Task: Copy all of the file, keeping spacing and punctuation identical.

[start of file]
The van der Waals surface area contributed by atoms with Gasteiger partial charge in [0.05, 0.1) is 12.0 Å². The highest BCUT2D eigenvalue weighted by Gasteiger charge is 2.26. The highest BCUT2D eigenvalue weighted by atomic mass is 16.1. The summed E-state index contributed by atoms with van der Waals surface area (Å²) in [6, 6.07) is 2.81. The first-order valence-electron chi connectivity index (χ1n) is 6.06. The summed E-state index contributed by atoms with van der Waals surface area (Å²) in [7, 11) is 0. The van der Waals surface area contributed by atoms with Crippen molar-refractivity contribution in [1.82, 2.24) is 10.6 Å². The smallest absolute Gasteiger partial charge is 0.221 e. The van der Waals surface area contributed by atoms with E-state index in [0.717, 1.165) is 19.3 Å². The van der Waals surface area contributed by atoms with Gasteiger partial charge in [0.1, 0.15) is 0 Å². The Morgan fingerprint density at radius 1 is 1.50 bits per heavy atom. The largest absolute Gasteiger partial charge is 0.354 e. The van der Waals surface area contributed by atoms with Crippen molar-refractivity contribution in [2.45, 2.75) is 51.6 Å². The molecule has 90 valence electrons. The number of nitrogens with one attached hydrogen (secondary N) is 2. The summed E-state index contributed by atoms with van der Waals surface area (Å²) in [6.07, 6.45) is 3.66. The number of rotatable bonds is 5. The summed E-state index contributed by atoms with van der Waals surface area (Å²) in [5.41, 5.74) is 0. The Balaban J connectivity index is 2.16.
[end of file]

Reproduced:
The van der Waals surface area contributed by atoms with Gasteiger partial charge in [0.05, 0.1) is 12.0 Å². The highest BCUT2D eigenvalue weighted by Gasteiger charge is 2.26. The highest BCUT2D eigenvalue weighted by atomic mass is 16.1. The summed E-state index contributed by atoms with van der Waals surface area (Å²) in [6, 6.07) is 2.81. The first-order valence-electron chi connectivity index (χ1n) is 6.06. The summed E-state index contributed by atoms with van der Waals surface area (Å²) in [7, 11) is 0. The van der Waals surface area contributed by atoms with Crippen molar-refractivity contribution in [1.82, 2.24) is 10.6 Å². The smallest absolute Gasteiger partial charge is 0.221 e. The van der Waals surface area contributed by atoms with E-state index in [0.717, 1.165) is 19.3 Å². The van der Waals surface area contributed by atoms with Gasteiger partial charge in [0.1, 0.15) is 0 Å². The Morgan fingerprint density at radius 1 is 1.50 bits per heavy atom. The largest absolute Gasteiger partial charge is 0.354 e. The van der Waals surface area contributed by atoms with Crippen molar-refractivity contribution in [2.45, 2.75) is 51.6 Å². The molecule has 90 valence electrons. The number of nitrogens with one attached hydrogen (secondary N) is 2. The summed E-state index contributed by atoms with van der Waals surface area (Å²) in [6.07, 6.45) is 3.66. The number of rotatable bonds is 5. The summed E-state index contributed by atoms with van der Waals surface area (Å²) in [5.41, 5.74) is 0. The Balaban J connectivity index is 2.16.